4. Building and capitalizing on excitement is tough because CS as a field is too risk averse. There are too many followers and not enough leaders, because the leaders are shot down. Algorithmic game theory is a good example, where it seems like researchers are too willing to ask the acceptable questions and not willing enough to ask totally different questions. It is no wonder biology and physics trump us in PR again and again.

  5. Over-investment is not a good thing. It creates bubbles which eventually explode. That is what has happened in the previous decades. The mood in US prefers easy fast short term gains to stable continues long term objectives. I say in US because I don't see a similar situation in Europe. We have seen this in housing markets, in financial institutions, ..., the same applies to CS. We should have long-term plans for CS to have continues stable balanced growth, not sharp rises and sharp falls. But this is very difficult to achieve when personal and group greed heavily overwhelms the sense of community and coordination with others.

  6. I confess to being surprised by the paucity of posts on this topic -- which IMHO is vital to the entire STEM enterprise (not just CS/CT).

    Lance's Tweet about "the anonymous, the powerful, and the drunk" being the three kinds of folks who post here, confronts us with the dismaying realization, that when it comes to 21st century enterprises on the scale of Sputnik/Apollo:

    * "the anonymous" have no heretical plans,

    * "the powerful" have no sober plans, and

    * "the drunk" have no crazy plans.

    Gosh ... that's kinda dispiriting ... are we to infer that the future of the Computational Complexity weblog (and by extension, the future of the STEM enterprise) belongs to "the passive", "the snarky", and "the cowed"? Let's hope not! :)

  7. Let me contradict Anonymous 6:32--anarchy and bursts are good. While Europe had meetings about networking standards, the US implemented the Internet.

    One would think that an orderly, methodical way of doing science, with a clear priority for important research directions, concentrating efforts on pursuing these directions would be a good way to do CS. One would be wrong.

    The problem is to find out which of these directions are going to be fruitful, and as Mark Twain supposedly said, it is very difficult to make predictions, especially about the future.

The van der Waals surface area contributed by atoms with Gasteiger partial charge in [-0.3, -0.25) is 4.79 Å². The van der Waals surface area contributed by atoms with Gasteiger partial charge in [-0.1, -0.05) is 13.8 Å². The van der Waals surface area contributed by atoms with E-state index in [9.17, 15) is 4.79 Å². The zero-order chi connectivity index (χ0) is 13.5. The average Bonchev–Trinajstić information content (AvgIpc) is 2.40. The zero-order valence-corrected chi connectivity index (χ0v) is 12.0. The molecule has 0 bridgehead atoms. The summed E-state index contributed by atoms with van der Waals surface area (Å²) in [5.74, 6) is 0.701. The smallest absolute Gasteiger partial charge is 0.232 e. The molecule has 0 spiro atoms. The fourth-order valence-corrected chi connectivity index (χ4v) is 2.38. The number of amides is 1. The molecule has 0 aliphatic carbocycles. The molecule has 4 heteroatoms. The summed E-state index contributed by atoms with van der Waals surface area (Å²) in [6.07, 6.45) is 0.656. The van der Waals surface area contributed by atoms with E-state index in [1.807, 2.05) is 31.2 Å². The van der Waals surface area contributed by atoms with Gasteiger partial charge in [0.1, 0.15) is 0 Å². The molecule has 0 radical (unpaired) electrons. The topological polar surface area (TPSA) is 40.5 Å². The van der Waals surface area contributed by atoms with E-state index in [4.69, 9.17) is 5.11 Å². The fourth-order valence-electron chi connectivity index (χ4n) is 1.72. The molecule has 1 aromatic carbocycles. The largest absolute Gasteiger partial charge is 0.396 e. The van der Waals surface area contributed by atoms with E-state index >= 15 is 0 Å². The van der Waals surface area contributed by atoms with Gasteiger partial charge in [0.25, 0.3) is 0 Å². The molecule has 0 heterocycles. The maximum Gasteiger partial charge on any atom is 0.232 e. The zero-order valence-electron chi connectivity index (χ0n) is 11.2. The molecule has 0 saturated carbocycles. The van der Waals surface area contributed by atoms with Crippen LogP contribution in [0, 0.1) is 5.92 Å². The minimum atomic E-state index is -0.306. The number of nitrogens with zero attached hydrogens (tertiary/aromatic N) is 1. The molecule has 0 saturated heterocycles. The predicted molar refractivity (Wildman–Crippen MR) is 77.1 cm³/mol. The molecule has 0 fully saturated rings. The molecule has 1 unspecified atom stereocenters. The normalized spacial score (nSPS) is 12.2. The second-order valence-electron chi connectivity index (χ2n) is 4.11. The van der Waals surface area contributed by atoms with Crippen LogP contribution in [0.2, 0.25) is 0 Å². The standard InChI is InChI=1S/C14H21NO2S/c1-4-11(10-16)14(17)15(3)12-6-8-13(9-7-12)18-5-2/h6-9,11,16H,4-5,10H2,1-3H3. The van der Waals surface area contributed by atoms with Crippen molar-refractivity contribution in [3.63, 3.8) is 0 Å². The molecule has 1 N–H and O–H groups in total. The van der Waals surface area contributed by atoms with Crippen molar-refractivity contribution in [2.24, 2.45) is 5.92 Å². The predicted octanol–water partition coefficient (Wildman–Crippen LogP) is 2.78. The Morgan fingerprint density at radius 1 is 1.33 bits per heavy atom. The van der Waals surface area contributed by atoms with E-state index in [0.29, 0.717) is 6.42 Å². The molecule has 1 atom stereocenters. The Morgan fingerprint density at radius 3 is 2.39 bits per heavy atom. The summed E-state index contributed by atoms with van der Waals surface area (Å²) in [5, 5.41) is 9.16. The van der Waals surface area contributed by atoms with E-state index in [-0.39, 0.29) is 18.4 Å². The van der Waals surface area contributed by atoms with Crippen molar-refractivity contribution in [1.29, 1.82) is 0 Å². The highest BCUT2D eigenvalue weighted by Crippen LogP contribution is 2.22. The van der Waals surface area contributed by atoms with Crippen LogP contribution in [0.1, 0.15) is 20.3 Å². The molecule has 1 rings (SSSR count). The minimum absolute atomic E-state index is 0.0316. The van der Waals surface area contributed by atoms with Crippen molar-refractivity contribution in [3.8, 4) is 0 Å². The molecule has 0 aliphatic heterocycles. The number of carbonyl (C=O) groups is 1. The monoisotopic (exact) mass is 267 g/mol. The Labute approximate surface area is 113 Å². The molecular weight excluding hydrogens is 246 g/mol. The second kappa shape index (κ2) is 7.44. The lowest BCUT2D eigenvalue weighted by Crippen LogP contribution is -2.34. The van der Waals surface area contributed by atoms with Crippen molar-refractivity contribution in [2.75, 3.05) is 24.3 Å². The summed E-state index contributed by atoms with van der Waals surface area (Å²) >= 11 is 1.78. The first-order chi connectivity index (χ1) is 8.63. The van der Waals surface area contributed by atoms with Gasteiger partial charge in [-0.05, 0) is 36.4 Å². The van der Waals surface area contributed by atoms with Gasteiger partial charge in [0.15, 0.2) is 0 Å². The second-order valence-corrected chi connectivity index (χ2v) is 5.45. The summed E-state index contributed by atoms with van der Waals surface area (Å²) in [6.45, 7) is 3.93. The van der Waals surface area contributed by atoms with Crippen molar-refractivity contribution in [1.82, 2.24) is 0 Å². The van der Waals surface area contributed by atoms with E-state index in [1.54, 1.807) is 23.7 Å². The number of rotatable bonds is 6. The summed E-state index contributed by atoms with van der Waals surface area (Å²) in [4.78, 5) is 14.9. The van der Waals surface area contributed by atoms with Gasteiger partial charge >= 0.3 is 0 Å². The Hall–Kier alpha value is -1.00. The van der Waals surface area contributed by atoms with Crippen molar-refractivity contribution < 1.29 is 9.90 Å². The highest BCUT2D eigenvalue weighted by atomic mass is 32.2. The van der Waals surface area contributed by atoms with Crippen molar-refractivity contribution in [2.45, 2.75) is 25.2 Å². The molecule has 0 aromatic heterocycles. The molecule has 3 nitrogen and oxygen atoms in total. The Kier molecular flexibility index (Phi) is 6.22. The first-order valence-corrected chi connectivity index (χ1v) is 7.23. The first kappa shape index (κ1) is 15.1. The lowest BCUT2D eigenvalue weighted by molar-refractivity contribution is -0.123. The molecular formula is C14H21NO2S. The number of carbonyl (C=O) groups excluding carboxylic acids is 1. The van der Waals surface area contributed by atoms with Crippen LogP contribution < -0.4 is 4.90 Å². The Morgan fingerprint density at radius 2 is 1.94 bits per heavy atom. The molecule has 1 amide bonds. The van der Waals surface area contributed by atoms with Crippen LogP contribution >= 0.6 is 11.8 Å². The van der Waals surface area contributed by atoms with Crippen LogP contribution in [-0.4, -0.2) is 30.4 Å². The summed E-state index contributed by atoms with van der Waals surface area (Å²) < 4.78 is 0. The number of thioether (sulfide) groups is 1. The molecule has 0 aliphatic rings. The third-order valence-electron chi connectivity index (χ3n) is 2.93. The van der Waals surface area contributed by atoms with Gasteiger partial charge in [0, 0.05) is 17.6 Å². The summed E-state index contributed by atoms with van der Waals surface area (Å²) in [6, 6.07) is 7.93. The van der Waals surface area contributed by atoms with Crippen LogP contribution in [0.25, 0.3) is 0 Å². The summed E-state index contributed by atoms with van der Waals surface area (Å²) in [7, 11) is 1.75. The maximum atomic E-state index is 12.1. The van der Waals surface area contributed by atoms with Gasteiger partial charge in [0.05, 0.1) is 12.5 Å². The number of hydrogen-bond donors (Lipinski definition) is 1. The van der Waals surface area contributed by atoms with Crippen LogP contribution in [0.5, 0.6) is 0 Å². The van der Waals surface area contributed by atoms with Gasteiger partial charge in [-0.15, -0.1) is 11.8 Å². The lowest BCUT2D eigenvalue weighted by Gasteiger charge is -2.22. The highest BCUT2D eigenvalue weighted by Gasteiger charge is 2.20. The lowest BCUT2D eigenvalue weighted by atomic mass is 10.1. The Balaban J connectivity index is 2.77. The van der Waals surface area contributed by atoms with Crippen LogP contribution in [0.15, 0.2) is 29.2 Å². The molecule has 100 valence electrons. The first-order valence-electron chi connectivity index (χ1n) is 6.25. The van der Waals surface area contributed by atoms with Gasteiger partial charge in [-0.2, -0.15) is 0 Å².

A somewhat anarchic system turns out to be fairly good at it. This is particularly true in TCS.

    The danger, presumably, is that researchers will not keep on working on important problems ,but flitter from one unimportant trendy subarea to another. However, it is clear that some of these trendy subareas did yield results like depth-first search, ot Akamai, or Google. At the same time researchers like Babai, Blum, Hartmanis, Impagliazzo, Mulmuley, Razborov, Valiant or Widgerson were able to pursue deep problems for decades.

    So, long live to excitement, disorder, and good Theory!

  8. Lance's Tweet is about the "disinhibited".

    On any given day, the "uninhibited" can wander thru and fill-in:

    1. Heretical Plan: Go back to Classical Metaphysics and look for the hidden order in things. How do we explain "action at a distance" - be it the entangled properties of quantum particles in Theoretical Physics or the color of vertices separated by a zillion edges in Theoretical Computer Science.

    2. Sober Plan: Becoming powerful requires a good game plan or algorithm executed by a few; mutual survival may require the best game plans executed by the enlightened many.

    3. Crazy Plan: Recon the space where the Theory of Complexity dwells.

    To paraphrase W.C. Fields, there is no shortage of folks who will venture in where angels fear to tread.

  9. The above posts by CSProf and Jim Blair were very enjoyable (IMHO). They exemplify a favorite maxim of Intel's Andy Grove:

    "Let chaos reign, then rein in chaos."

    No tools serve Grove's two-fold strategic intent better than the double-edged tools of TCS/QIT.

    More double-edged posts, please! :)


    @TechReport{author={Burgelman, Robert A. and Grove, Andrew S.}, title={Let Chaos Reign, Then Rein In Chaos---Repeatedly: Managing Strategic Dynamics For Corporate Longevity}, year=2007, month=Jan, institution={Stanford University, Graduate School of Business}, url={}, number={1954}}

  10. What about FOCS 2011 accepts, dudes?

  11. I think with social media, apps and other devices will continue this excitement for awhile. The accessibility of technology now gets more people involved so you don't have to be extremely wealthy or over-the-top intelligent to use technology in today's society. The more and more people use computer science and technology, I think the better for our future developments. You look to iPhones and other accessories that continually improve. People are afraid to purchase the newest gadget because they know a week or two later, a newer version will come out. That's a good sign